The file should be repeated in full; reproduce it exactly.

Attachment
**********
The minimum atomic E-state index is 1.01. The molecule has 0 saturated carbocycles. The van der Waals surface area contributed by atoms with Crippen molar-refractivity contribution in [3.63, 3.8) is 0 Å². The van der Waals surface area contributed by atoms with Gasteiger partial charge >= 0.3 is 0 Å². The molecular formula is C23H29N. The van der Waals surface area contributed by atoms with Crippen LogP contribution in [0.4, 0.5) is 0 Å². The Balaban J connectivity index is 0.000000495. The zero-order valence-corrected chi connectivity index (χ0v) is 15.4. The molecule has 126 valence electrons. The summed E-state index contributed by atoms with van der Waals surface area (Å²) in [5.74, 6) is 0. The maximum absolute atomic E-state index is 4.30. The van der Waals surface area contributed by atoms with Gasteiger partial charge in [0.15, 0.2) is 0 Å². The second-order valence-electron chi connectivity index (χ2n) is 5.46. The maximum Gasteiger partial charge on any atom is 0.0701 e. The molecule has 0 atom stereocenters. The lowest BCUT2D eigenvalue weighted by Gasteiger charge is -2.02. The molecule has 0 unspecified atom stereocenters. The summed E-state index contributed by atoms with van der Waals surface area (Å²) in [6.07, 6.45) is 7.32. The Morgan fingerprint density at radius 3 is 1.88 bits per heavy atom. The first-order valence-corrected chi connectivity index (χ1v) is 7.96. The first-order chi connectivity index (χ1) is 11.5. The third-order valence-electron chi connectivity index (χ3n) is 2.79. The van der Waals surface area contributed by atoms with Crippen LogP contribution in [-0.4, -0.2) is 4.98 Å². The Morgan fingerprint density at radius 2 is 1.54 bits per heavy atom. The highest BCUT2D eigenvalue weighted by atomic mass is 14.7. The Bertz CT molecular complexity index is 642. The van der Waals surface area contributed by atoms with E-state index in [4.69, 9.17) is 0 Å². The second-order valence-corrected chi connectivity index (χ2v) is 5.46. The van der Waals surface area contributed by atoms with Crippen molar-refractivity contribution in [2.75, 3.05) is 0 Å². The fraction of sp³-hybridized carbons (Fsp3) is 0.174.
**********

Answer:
The minimum atomic E-state index is 1.01. The molecule has 0 saturated carbocycles. The van der Waals surface area contributed by atoms with Crippen molar-refractivity contribution in [3.63, 3.8) is 0 Å². The van der Waals surface area contributed by atoms with Gasteiger partial charge >= 0.3 is 0 Å². The molecular formula is C23H29N. The van der Waals surface area contributed by atoms with Crippen LogP contribution in [0.4, 0.5) is 0 Å². The Balaban J connectivity index is 0.000000495. The zero-order valence-corrected chi connectivity index (χ0v) is 15.4. The molecule has 126 valence electrons. The summed E-state index contributed by atoms with van der Waals surface area (Å²) in [5.74, 6) is 0. The maximum absolute atomic E-state index is 4.30. The van der Waals surface area contributed by atoms with Gasteiger partial charge in [0.15, 0.2) is 0 Å². The second-order valence-electron chi connectivity index (χ2n) is 5.46. The maximum Gasteiger partial charge on any atom is 0.0701 e. The molecule has 0 atom stereocenters. The lowest BCUT2D eigenvalue weighted by Gasteiger charge is -2.02. The molecule has 0 unspecified atom stereocenters. The summed E-state index contributed by atoms with van der Waals surface area (Å²) in [6.07, 6.45) is 7.32. The Morgan fingerprint density at radius 3 is 1.88 bits per heavy atom. The first-order valence-corrected chi connectivity index (χ1v) is 7.96. The first-order chi connectivity index (χ1) is 11.5. The third-order valence-electron chi connectivity index (χ3n) is 2.79. The van der Waals surface area contributed by atoms with Crippen LogP contribution in [-0.4, -0.2) is 4.98 Å². The Morgan fingerprint density at radius 2 is 1.54 bits per heavy atom. The highest BCUT2D eigenvalue weighted by atomic mass is 14.7. The Bertz CT molecular complexity index is 642. The van der Waals surface area contributed by atoms with E-state index in [4.69, 9.17) is 0 Å². The second-order valence-corrected chi connectivity index (χ2v) is 5.46. The van der Waals surface area contributed by atoms with Crippen molar-refractivity contribution in [2.75, 3.05) is 0 Å². The fraction of sp³-hybridized carbons (Fsp3) is 0.174.